A Closer Look at Periodicals
We discussed earlier the
types of resources that your
professor wanted you to
use in your research.
She said that she want...
However, there are several
types of periodicals that you
will come across while doing
research.
Each type can contribute t...
Popular Magazines
A magazine is “a printed collection
of texts (essays, articles, stories,
poems), often illustrated, that...
What makes a popular periodical?
• Articles are written by
journalists.
• Found at most bookstores.
• Usually illustrated ...
Trade and Technical Periodical
Trade and technical journals and magazines serve
those working in industry and commerce…. M...
What makes a trade periodical?
• Written by journalists who
are familiar with the field.
• Articles tend toward
business a...
Scholarly
• Scholarly journal articles are written by and
for professional experts in a particular
subject area.
• Many ar...
Peer-Reviewed Journal
• We discussed earlier that q peer-reviewed periodical is a
specific type of scholarly publication t...
Finding Scholarly Articles
• The library offers many subscription
services that provide a means to search
and discover jou...
Check the Box!
Many subscription databases like
EBSCOhost provide a convenient
checkbox that limits all search results
to ...
All Peer-Reviewed!
Some subscription databases, like
Sage Premier and JSTOR offer
access to peer-reviewed journals
exclusi...
Anatomy of a Peer-Reviewed Article
Scholarly articles generally
speaking follow the same
logic in presentation.
Abstract –...
Beginning and Ending of a
Scholarly Article
Introduction – states
clearly the direction of the
article.
Conclusion – recap...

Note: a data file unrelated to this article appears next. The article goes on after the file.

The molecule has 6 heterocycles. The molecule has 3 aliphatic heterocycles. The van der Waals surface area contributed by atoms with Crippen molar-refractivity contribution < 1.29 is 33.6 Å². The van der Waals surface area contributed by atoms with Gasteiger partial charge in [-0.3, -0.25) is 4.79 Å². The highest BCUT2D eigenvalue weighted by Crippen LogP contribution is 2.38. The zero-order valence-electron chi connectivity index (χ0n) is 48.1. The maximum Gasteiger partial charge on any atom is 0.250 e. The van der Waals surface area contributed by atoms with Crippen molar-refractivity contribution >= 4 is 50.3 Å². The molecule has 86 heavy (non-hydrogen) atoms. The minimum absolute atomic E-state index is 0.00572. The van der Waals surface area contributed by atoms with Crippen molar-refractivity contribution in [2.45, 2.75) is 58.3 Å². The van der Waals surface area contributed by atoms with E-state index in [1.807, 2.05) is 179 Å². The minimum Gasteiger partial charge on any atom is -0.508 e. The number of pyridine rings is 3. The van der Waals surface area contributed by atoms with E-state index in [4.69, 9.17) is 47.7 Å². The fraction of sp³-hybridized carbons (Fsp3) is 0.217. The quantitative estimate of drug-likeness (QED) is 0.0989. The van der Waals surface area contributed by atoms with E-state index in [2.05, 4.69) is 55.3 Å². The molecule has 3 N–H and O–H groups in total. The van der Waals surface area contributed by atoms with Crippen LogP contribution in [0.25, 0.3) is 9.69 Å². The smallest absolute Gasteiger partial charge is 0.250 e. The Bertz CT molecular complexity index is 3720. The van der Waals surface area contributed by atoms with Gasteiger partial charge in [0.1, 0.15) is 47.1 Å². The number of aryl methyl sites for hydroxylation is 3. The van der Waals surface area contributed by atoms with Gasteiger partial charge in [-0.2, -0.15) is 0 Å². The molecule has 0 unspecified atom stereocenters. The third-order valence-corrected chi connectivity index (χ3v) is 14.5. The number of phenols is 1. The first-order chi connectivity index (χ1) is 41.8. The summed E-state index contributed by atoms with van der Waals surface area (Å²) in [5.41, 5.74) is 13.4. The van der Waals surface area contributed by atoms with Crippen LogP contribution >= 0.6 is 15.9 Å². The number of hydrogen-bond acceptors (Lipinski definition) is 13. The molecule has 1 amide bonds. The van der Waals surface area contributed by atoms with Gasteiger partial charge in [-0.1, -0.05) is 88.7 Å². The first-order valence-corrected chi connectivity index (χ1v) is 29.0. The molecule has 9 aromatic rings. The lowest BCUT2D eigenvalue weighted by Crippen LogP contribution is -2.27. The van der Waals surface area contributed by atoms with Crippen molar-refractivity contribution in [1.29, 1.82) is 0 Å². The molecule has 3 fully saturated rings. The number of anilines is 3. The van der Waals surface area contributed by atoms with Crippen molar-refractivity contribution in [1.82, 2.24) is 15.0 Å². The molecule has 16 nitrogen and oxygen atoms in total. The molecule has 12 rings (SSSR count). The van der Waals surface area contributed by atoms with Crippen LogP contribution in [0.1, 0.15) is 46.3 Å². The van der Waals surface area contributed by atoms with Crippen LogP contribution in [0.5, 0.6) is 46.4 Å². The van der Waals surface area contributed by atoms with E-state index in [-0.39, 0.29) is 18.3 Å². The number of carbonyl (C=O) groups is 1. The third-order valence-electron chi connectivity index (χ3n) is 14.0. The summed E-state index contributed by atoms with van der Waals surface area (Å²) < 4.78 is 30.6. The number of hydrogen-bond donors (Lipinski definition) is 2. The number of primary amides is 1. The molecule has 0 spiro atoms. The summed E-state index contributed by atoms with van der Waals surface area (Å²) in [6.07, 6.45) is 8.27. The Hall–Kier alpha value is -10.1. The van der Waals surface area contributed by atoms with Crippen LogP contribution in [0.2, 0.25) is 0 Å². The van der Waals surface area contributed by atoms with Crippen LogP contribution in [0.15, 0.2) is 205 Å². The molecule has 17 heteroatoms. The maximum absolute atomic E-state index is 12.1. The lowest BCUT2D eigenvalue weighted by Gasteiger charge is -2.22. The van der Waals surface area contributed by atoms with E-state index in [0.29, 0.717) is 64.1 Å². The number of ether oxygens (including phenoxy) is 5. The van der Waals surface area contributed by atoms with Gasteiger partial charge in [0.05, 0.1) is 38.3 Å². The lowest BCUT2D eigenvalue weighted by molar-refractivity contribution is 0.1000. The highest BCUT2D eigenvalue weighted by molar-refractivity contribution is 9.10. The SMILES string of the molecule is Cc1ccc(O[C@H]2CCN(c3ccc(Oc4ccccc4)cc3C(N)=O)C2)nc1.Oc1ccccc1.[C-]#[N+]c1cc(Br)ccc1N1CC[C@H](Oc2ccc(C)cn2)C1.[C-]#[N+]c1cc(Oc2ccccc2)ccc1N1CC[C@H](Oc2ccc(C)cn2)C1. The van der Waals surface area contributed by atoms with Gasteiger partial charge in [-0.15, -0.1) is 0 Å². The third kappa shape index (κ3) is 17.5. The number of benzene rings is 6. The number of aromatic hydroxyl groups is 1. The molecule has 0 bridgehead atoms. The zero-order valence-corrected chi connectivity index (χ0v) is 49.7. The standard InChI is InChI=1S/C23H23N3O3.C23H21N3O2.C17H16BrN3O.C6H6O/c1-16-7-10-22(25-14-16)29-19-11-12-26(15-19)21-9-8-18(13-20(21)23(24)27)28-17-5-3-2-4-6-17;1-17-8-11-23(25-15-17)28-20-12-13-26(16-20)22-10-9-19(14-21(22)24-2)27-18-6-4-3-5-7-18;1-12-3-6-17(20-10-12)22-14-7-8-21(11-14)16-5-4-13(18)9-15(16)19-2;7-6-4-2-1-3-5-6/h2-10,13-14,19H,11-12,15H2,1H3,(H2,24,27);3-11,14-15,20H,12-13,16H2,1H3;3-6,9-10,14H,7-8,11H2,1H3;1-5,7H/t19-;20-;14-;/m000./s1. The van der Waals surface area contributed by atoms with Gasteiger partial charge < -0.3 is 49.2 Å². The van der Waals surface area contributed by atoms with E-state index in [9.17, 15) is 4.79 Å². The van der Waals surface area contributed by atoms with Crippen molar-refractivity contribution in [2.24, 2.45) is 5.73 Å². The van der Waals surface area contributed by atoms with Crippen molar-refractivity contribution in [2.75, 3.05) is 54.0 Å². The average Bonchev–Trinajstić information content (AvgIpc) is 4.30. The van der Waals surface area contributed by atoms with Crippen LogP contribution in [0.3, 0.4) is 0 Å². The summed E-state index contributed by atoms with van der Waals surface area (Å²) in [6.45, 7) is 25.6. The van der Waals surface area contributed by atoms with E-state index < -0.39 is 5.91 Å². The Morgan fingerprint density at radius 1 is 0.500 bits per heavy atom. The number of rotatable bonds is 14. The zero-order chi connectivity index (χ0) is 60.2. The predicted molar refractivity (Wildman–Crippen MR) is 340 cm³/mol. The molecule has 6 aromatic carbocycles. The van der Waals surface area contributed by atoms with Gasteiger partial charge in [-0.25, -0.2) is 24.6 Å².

The Body
Outline – article follows a
logical progression clearly
marked out by section
headings.
Citations – throughout th...
Research Evidence
References – listed at the end
of the paper demonstrate the
works used to build the
author’s argument an...
Conclusion
Generally scholarly peer-reviewed articles
follow the same plan.
• Author’s Credentials and Affiliation
• Abstr...
Next we’ll look at books for academic research.
We’ll answer the question
“Do we still need books?”
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Closer Look at Periodicals

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Closer look at peer-reviewed articles and journals.

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Closer Look at Periodicals

  1. 1. A Closer Look at Periodicals
  2. 2. We discussed earlier the types of resources that your professor wanted you to use in your research. She said that she wanted peer-reviewed resources. Periodicals are the most common source of peer- reviewed content.
  3. 3. However, there are several types of periodicals that you will come across while doing research. Each type can contribute to your research in a specific way.
  4. 4. Popular Magazines A magazine is “a printed collection of texts (essays, articles, stories, poems), often illustrated, that is produced at regular intervals (excluding newspapers).”1 1magazine. (2011). In Encyclopedia Britannica. Retrieved from http://www.britannica.com/EBchecked/topic/356421/magazine
  5. 5. What makes a popular periodical? • Articles are written by journalists. • Found at most bookstores. • Usually illustrated with color glossy photos. • Good for background information.